From the beginning, he was a sexual libertine, but Radzinsky shows that his sexual practices followed Khlysty doctrine and repentance. The early scandal of his visits to bath-houses where he sat naked with women were found to be part of peasant practice in Siberia, the resistance to arousal being proof of godly virility. The police spies who meticulously recorded his every move reported numerous sessions with prostitutes; but on these sallies he muttered, beating his sides with his arms; more often than not he only had the girls strip naked, paid them and left. There is, in other words, the painful attempt to resist sin at every turn; the inner battle that is part of Khlysty ritual and paradox. The ranking of his female devotees bears it out: those who rejected his advances outright, or resisted him most he revered as part of his inner circle. Those who offered themselves were quickly taken, then cursed and sent packing.

The daily regime by which he lived began to fray not with hubris, greed or power, but with suffering and depression brought on by an overpowering sense of doom. Together with the danger and hatred that began to hem him in, events caused him to succumb to alcohol and wild conduct that showed little care for power or image. The onset of the First World War, to which he was opposed for its slaughter of his brother peasants; his attempted murder in 1915 through a deep stab-wound inflicted by an agent of Illiodor and the drafting of his own son into the ranks all drove him to the precipice. At his least dignified he boasted, showed off, handled women, but it was tragic and self-destructive rather than malign. A friend reports him crying after a bender with a sense of helplessness, self-loathing and doom.

His frequent repentance suggests that he did believe he was working on behalf of Heaven to make a Russia that combined God and Tsar with the people for the good of the peasant majority; and at the expense of the nobility, parliament and bourgeoisie, both left and right. Aware of the forces that worked to destroy him he used imperial favour to promote his own ministers. When they worked to exploit him, bring him down and sometimes even to murder him, he arranged for their dismissal. Thus it was that he held power until he was murdered in an aristocratic conspiracy led by Prince Yussupov.

That Rasputin's only interest was the acquisition of wealth and power seems, on the evidence, to be pure myth. His politics were unabashedly populist¨even, by some measures, a "socialism from above". Hating the right of money and aristocracy as much as the revolutionary left, he cleaved to a centre of throne and peasantry. "Both our rightists and leftists are fools," he said to the Tsarina, "You Mother, hold to the centre..."(p. 415). Repeatedly and to no avail he urged the Czar to avert famine by an ingenious reform of food distribution. History would prove him right. In the end, his vision amounts to Lenin with a sceptre and indeed when the Bolshevik Bronch-Breuvich showed him a portrait of Marx, Rasputin, ignorant of the subject's identity but overwhelmed with its presence said, "That's somebody the people should follow in regiments"(p. 313).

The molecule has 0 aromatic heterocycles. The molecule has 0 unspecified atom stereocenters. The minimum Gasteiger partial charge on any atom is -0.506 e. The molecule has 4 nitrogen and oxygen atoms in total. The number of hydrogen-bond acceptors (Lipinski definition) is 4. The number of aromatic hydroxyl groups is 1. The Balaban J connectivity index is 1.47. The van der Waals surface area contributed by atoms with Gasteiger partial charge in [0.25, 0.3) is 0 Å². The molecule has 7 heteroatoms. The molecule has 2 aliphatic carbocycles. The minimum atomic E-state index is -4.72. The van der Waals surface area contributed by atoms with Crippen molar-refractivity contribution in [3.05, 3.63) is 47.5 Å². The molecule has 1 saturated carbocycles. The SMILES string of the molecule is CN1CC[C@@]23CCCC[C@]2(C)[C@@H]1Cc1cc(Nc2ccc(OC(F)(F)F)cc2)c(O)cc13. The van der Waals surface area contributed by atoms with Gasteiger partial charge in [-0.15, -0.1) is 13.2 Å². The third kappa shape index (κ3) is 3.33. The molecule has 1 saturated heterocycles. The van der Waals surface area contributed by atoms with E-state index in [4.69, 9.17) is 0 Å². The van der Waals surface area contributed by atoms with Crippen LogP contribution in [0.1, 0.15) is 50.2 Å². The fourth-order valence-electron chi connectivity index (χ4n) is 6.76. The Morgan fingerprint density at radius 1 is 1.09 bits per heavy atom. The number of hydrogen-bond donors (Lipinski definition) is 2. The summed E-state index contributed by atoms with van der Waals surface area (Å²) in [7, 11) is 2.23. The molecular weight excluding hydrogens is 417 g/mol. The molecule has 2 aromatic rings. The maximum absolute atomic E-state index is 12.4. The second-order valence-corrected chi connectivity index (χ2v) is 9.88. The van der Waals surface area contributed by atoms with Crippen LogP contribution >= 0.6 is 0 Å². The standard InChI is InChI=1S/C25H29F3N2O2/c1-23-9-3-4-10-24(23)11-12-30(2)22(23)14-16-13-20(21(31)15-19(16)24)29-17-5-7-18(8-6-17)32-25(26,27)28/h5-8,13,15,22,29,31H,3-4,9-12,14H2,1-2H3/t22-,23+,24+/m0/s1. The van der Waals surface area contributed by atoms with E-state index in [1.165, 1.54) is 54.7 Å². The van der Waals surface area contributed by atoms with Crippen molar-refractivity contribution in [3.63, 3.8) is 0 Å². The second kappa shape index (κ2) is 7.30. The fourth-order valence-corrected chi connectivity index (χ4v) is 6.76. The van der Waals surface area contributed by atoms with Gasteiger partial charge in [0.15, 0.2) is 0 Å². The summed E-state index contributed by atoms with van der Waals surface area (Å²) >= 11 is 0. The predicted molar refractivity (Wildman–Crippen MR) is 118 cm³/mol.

If his poisoning, like his enormous sexual endowment appear, according to Radzinsky, to be myths, the answer to his mysterious power and his understanding of Russia have gone to the winds with his ashes. Police photos of Rasputin's frozen corpse never before seen in the West, show that he, after being shot in the head and chest and thrown bound into the frozen Malaya Nevka river, had the superhuman strength to undo the ropes under water: the frozen corpse with burst ropes and petrified arms reaches horrifically up to the sky¨as if beseeching and warning. For indeed today's Russia is not that different from the Russia Rasputin came to mourn, a Russia of the plotters and visionless schemers who surrounded him. As Radzinsky tells us, "They all practiced the art of mutual extermination. Although without realising that it was rocking the common boat, the very one they were in themselves¨one which was barely afloat. . . As is clear today in Russia at the beginning of a new millennium" (p. 410).

Like his subject, Radzinsky's style is dramatic and a little fevered, but it provides a fine balance to his scholarship. One only wishes his simple conclusion that Rasputin embodied Russia's self-destructiveness had been tempered with more reflection on Rasputin's better side and the Tsar's failure to follow it ˛